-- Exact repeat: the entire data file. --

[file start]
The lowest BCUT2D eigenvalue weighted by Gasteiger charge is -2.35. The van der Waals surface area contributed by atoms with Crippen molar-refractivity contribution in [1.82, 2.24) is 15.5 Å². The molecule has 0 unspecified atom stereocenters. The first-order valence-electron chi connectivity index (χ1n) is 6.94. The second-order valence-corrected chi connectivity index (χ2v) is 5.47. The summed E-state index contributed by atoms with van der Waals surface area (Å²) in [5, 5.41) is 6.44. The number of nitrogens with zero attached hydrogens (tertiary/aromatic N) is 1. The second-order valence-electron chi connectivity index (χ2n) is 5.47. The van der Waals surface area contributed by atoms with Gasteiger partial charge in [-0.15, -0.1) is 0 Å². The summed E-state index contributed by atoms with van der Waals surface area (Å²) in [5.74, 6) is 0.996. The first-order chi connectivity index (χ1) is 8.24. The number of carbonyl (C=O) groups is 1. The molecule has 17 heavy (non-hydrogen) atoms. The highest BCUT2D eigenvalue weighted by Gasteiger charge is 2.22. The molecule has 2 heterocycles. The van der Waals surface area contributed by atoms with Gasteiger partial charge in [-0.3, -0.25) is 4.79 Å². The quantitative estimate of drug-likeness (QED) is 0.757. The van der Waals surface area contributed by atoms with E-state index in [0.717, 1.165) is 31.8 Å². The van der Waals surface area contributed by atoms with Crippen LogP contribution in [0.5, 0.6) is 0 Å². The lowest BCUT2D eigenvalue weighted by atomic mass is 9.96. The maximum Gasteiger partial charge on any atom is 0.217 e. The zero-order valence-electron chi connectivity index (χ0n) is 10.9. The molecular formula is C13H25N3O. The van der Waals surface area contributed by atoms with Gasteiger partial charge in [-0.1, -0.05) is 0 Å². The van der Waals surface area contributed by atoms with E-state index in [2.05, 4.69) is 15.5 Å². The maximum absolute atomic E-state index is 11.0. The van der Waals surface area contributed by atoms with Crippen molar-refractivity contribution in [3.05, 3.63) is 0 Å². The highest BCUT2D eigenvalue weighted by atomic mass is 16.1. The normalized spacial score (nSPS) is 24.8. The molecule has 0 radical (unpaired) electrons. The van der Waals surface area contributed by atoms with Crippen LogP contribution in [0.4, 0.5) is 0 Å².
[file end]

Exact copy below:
The lowest BCUT2D eigenvalue weighted by Gasteiger charge is -2.35. The van der Waals surface area contributed by atoms with Crippen molar-refractivity contribution in [1.82, 2.24) is 15.5 Å². The molecule has 0 unspecified atom stereocenters. The first-order valence-electron chi connectivity index (χ1n) is 6.94. The second-order valence-corrected chi connectivity index (χ2v) is 5.47. The summed E-state index contributed by atoms with van der Waals surface area (Å²) in [5, 5.41) is 6.44. The number of nitrogens with zero attached hydrogens (tertiary/aromatic N) is 1. The second-order valence-electron chi connectivity index (χ2n) is 5.47. The van der Waals surface area contributed by atoms with Gasteiger partial charge in [-0.15, -0.1) is 0 Å². The summed E-state index contributed by atoms with van der Waals surface area (Å²) in [5.74, 6) is 0.996. The first-order chi connectivity index (χ1) is 8.24. The number of carbonyl (C=O) groups is 1. The molecule has 17 heavy (non-hydrogen) atoms. The highest BCUT2D eigenvalue weighted by Gasteiger charge is 2.22. The molecule has 2 heterocycles. The van der Waals surface area contributed by atoms with Gasteiger partial charge in [-0.3, -0.25) is 4.79 Å². The quantitative estimate of drug-likeness (QED) is 0.757. The van der Waals surface area contributed by atoms with E-state index in [0.717, 1.165) is 31.8 Å². The van der Waals surface area contributed by atoms with Crippen LogP contribution in [0.5, 0.6) is 0 Å². The lowest BCUT2D eigenvalue weighted by atomic mass is 9.96. The maximum Gasteiger partial charge on any atom is 0.217 e. The zero-order valence-electron chi connectivity index (χ0n) is 10.9. The molecular formula is C13H25N3O. The van der Waals surface area contributed by atoms with Gasteiger partial charge in [-0.1, -0.05) is 0 Å². The van der Waals surface area contributed by atoms with E-state index in [2.05, 4.69) is 15.5 Å². The maximum absolute atomic E-state index is 11.0. The van der Waals surface area contributed by atoms with Crippen molar-refractivity contribution in [3.05, 3.63) is 0 Å². The highest BCUT2D eigenvalue weighted by atomic mass is 16.1. The normalized spacial score (nSPS) is 24.8. The molecule has 0 radical (unpaired) electrons. The van der Waals surface area contributed by atoms with Crippen LogP contribution in [0.4, 0.5) is 0 Å².